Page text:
A coach will always say the biggest improvement their team will make comes from Week 1 to Week 2. Clemson head coach Dabo Swinney will like to see that when his second-ranked Tigers host Troy on Saturday (12:30 p.m.) in Death Valley.
Though Clemson won a tough road game at Auburn in Week 1, it left a lot of points on the field. Wide receiver Mike Williams dropped two touchdown passes that were in his hands and had lost a fumble. Quarterback Deshaun Watson missed on a couple of throws where he had open receivers, tight end Jordan Leggett did not play well, and kicker Greg Huegel missed an extra point that nearly came back to bite them.
“We just have to finish on a few plays,” Swinney said.
Though there were fewer issues, the defense has to clean up on a few things, too. The Tigers gave up a 42-yard pass because Jadar Johnson was peeking in the backfield, and then was called for pass interference a few plays later. In the fourth quarter, Ben Boulware was charged with a late hit out of bounds that set up Auburn’s only touchdown on the very next play.
But the main issues that need to be fixed, or so it seems, are on the offensive side of the ball where a veteran offense with one of the best players in the country averaged just 5.1 yards per play against a young defense in Auburn.
“We have to clean up some things. Obviously the ball security, we had two turnovers, we had a couple of tipped balls that cost us possessions where we didn’t get the lineman’s hands down, so just some little things,” Swinney said.
Obviously, it wasn’t all bad. Swinney was pleased with his offensive line. The Tigers did not allow a sack all night against a veteran defensive line and of the three tackles Auburn had for loss, only one was charged to the guys up front. No one jumped offside, there were no holding penalties and running back Wayne Gallman rushed for 123 yards.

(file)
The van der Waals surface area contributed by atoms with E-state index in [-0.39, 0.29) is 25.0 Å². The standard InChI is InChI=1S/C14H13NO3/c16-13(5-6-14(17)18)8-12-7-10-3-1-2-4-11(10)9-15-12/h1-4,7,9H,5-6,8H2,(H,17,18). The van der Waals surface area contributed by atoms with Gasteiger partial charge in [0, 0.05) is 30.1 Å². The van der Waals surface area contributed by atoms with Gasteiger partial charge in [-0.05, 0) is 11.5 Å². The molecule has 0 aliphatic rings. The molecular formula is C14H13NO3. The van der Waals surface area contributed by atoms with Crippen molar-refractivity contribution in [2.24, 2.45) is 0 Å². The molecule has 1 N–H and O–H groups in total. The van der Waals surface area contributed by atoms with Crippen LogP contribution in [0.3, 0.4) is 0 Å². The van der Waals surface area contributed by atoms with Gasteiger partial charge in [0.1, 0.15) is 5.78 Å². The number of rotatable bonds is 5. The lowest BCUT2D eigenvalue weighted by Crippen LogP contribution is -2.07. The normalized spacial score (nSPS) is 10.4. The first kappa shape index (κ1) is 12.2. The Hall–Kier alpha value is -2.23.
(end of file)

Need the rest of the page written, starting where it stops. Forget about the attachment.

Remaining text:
“It was incredible discipline by those guys,” Swinney said.
Swinney was glad to see Williams perform the way he did—nine catches for 174 yards—but he also knows his star wide receiver can play a lot better. Williams graded just 78 percent.
“He probably should have had about 260 (yards),” Swinney said. “He had three big drops and a fumble, and so three of those drops were touchdowns. So we just missed on a few plays that we’re going to make.
“Mike Williams makes those plays. He made a lot of great three-pointers as I told him, but he missed some slam dunks, and they all count when people are playing you that way.”
After gaining 399 yards against Auburn, Clemson knows there is plenty of room for improvement in the weeks to come. There were times against Auburn when the Tigers showed how good they can be offensively.
The 10-play 75-yard drive in the fourth quarter, which Watson capped with a 16-yard touchdown pass to Hunter Renfrow, was a great example. It came after Auburn pulled within seven points and had momentum. The offense did the same in the second quarter after an Auburn field goal when Gallman capped a 13-play, 84-yard drive with his one-yard run that gave Clemson a 7-3 lead at the time.
Later in the fourth quarter, following Auburn’s only touchdown, Watson led the Tigers on a 10-play, 62 yard drive that ended at the Auburn 13-yard line, but more importantly took 2:42 off the clock.
“It’s a tight game, you get the ball backed up and you march down the field when you had to have it,” Swinney said. “I think that was a real positive. The biggest thing is just the turnovers and just finishing on some of those plays that are there to be made. I think that’s the biggest thing we have to get better at.”